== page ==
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Growers Count Losses, Find They Got Off Easy : Freeze: Local agriculture escaped cold snap with moderate frost damage, but the toll is much worse elsewhere in the state. Consumers will pay later.

TIMES STAFF WRITER

As a slow warming trend took hold in Orange County and across California, agricultural inspectors spent Monday in citrus groves, vegetable fields and packinghouses trying to define the dimensions of the devastation that struck the state’s frostbitten agricultural industry.

Orange County’s $250 million in crops escaped the three days and nights of sub-freezing temperatures with only moderate frost damage, authorities said.

“Our preliminary data shows that there was spotty, moderate damage to the crops, but we don’t expect there to be record damage,” said Frank Parsons, deputy county agriculture commissioner.

But elsewhere around the state, the news was worse for growers and, ultimately, consumers.

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In Tulare County alone, where most of California’s navel oranges are grown, Agricultural Commissioner Lenord Craft was estimating a $200-million loss in this year’s harvest, which could translate into a $700-million loss for the local economy. In Ventura County, destruction of nursery stocks, lemons and avocados totaled at least $100 million, Deputy Agricultural Commissioner Jim Fullmer said.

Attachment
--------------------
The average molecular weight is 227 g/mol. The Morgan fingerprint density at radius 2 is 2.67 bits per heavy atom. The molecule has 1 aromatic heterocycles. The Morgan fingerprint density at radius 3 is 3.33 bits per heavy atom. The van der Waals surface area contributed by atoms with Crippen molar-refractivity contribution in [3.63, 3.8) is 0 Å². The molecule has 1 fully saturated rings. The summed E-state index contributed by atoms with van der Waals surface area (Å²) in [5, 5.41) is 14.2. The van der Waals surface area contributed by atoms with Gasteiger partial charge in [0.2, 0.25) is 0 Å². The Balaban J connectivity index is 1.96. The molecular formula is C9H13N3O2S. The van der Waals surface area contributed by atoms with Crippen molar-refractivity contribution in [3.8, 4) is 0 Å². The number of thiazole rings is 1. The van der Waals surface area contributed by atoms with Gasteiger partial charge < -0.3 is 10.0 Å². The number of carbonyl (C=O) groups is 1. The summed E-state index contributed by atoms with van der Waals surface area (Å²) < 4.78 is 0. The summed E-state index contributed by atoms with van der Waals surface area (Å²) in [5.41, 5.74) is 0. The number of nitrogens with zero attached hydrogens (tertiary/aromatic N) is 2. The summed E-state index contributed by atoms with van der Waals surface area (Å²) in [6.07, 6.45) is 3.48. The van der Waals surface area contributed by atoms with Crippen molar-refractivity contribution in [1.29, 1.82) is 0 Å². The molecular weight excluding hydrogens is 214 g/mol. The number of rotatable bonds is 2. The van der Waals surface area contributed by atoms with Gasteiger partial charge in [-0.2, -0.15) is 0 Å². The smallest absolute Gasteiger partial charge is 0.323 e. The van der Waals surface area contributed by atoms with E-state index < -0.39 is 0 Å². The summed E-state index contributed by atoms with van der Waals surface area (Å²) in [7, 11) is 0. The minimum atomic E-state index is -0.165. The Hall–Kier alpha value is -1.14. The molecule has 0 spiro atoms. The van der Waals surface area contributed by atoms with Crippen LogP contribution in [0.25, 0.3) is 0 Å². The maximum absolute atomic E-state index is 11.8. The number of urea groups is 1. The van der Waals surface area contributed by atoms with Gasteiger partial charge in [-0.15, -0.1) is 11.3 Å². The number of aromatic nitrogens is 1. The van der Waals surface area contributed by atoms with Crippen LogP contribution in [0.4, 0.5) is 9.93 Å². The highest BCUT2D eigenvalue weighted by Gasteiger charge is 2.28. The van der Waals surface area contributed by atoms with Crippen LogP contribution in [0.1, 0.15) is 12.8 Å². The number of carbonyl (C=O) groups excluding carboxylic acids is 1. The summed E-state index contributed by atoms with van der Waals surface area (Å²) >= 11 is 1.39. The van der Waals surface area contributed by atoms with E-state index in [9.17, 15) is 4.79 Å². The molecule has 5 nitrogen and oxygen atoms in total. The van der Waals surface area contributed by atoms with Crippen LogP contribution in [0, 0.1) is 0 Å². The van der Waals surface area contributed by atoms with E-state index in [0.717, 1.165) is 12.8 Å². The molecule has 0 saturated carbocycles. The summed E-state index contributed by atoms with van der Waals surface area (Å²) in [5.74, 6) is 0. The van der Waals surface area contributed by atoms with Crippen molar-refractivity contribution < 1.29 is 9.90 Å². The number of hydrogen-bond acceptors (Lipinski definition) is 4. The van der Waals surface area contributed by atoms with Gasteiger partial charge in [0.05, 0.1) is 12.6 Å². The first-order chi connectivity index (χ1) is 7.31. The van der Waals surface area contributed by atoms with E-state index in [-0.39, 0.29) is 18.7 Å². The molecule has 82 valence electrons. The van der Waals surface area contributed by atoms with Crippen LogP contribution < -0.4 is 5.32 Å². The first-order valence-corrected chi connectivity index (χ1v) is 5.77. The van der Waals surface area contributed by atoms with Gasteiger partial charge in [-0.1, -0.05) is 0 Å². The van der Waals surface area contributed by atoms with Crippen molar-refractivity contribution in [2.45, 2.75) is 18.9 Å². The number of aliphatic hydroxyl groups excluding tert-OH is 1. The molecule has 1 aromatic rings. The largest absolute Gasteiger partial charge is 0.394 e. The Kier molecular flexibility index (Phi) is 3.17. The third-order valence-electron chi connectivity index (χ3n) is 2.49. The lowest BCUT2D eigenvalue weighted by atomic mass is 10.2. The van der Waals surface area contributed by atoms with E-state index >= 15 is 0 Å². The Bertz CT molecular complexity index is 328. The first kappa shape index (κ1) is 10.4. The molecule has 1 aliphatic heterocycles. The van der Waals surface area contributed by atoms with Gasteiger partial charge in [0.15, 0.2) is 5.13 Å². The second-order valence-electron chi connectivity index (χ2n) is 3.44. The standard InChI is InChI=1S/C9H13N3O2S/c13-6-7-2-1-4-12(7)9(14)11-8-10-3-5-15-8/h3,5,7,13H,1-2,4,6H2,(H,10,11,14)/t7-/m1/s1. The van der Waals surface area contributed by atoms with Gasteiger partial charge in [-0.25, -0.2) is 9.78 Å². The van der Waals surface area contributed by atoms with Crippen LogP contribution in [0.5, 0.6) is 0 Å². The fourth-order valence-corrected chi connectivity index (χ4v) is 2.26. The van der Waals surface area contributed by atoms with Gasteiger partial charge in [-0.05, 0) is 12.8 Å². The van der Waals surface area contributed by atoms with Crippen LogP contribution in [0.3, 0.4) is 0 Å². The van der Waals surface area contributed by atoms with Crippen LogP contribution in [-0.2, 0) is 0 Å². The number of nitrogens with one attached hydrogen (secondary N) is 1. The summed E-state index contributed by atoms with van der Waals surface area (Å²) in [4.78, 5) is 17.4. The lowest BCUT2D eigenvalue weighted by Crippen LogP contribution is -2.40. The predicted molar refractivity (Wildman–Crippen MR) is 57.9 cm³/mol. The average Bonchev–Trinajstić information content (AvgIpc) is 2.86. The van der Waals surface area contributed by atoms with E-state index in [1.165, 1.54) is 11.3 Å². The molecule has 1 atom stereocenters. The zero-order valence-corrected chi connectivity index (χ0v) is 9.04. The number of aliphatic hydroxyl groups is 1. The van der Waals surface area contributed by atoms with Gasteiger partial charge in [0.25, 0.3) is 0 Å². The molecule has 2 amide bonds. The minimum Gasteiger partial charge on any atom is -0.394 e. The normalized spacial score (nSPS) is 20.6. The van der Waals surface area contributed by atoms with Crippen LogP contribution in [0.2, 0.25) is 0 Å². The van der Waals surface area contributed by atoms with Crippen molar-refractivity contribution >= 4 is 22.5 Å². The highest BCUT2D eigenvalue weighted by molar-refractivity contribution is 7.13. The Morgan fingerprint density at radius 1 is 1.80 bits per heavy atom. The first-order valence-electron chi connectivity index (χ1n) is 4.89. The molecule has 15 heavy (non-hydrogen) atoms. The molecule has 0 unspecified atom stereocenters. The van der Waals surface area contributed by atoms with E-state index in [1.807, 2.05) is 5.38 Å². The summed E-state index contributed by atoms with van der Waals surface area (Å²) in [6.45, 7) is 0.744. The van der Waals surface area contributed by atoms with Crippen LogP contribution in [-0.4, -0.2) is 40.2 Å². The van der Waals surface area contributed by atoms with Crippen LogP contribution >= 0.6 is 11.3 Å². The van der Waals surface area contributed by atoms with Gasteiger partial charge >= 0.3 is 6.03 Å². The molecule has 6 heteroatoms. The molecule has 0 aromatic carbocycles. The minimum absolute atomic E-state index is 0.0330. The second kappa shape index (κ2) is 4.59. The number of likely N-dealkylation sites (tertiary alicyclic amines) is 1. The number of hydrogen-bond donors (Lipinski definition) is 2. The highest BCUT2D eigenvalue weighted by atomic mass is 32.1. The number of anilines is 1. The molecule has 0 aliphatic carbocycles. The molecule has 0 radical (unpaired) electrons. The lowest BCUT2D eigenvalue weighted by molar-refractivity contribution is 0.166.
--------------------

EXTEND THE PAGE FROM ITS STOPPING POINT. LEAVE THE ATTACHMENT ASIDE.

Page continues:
Even in urban Los Angeles County, agriculture officials said the chill caused at least $500,000 in damage, mostly to landscape bushes and flowers. “It could reach $1 million or $2 million easily,” said Bob Donley, deputy director in the agricultural commissioner’s office.

The arctic air mass that brought the freeze is slowly dissipating, forecasters said, granting a brief respite for the Christmas week, with temperatures in Orange County expected to reach the upper 50s to mid-60s.